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March 24, 1975

Are Chlamydial Infections the Most Prevalent Venereal Disease?

Author Affiliations

From the G. W. Hooper Foundation (Drs. Schachter and Meyer) and the departments of microbiology (Ms. Hanna), obstetrics and gynecology (Dr. Hill), medicine (Drs. Massad and Conte), and clinical pathology and laboratory medicine (Dr. Cohen), University of California, San Francisco, and the Haight-Ashbury Medical Clinic, San Francisco (Dr. Sheppard).

JAMA. 1975;231(12):1252-1255. doi:10.1001/jama.1975.03240240022018

We studied two population groups (more than 1,600 patients) to determine the prevalence and clinical associations of genital tract infections with chlamydiae and herpesviruses. Base-line isolation rates for asymptomatic women having routine pelvic examinations were much lower than rates for symptomatic women. In both groups, chlamydiae were more prevalent than herpesviruses. Chlamydial infection was associated much more commonly with cervicitis (36.6%) than with vaginitis only (4.1%). Among 282 symptomatic men, the cultures of 19.9% yielded chlamydiae, and 4.3%, herpesviruses. Chlamydiae were recovered from 35.5% (27 of 76) of specimens from men with nongonococcal urethritis, and from an even larger proportion, 57% (24 of 42), of the specimens from men with frank discharge.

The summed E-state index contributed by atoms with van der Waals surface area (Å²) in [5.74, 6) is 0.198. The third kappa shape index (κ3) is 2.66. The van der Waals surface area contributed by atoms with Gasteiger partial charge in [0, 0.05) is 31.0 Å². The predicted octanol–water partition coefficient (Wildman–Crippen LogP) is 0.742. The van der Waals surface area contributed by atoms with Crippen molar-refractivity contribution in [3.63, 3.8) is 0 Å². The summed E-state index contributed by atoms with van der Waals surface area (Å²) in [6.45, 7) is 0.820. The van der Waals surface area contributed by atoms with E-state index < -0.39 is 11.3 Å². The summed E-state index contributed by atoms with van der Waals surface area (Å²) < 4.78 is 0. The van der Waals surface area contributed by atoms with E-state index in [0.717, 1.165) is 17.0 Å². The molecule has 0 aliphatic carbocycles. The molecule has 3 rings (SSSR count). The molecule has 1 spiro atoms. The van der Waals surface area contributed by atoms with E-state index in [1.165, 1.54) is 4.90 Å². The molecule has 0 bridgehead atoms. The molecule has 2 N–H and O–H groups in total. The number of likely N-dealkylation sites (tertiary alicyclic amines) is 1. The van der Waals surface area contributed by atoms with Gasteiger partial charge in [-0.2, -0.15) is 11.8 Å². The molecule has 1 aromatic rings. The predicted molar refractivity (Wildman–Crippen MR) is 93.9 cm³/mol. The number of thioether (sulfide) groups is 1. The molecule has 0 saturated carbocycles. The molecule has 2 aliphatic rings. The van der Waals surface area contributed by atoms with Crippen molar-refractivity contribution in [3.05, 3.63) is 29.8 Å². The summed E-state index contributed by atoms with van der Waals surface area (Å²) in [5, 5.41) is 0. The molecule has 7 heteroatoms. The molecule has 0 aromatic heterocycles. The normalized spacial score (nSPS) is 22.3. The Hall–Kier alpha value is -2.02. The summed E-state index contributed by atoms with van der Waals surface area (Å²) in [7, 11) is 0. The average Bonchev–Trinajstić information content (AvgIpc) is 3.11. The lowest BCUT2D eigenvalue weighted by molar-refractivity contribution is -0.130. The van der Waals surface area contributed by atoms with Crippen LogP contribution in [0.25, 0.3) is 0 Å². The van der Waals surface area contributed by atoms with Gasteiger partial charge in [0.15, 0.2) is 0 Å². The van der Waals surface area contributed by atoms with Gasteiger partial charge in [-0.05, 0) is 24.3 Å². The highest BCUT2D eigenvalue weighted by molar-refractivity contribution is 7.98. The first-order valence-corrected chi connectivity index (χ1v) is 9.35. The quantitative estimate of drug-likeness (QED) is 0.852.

(JAMA 231:1252-1255, 1975)

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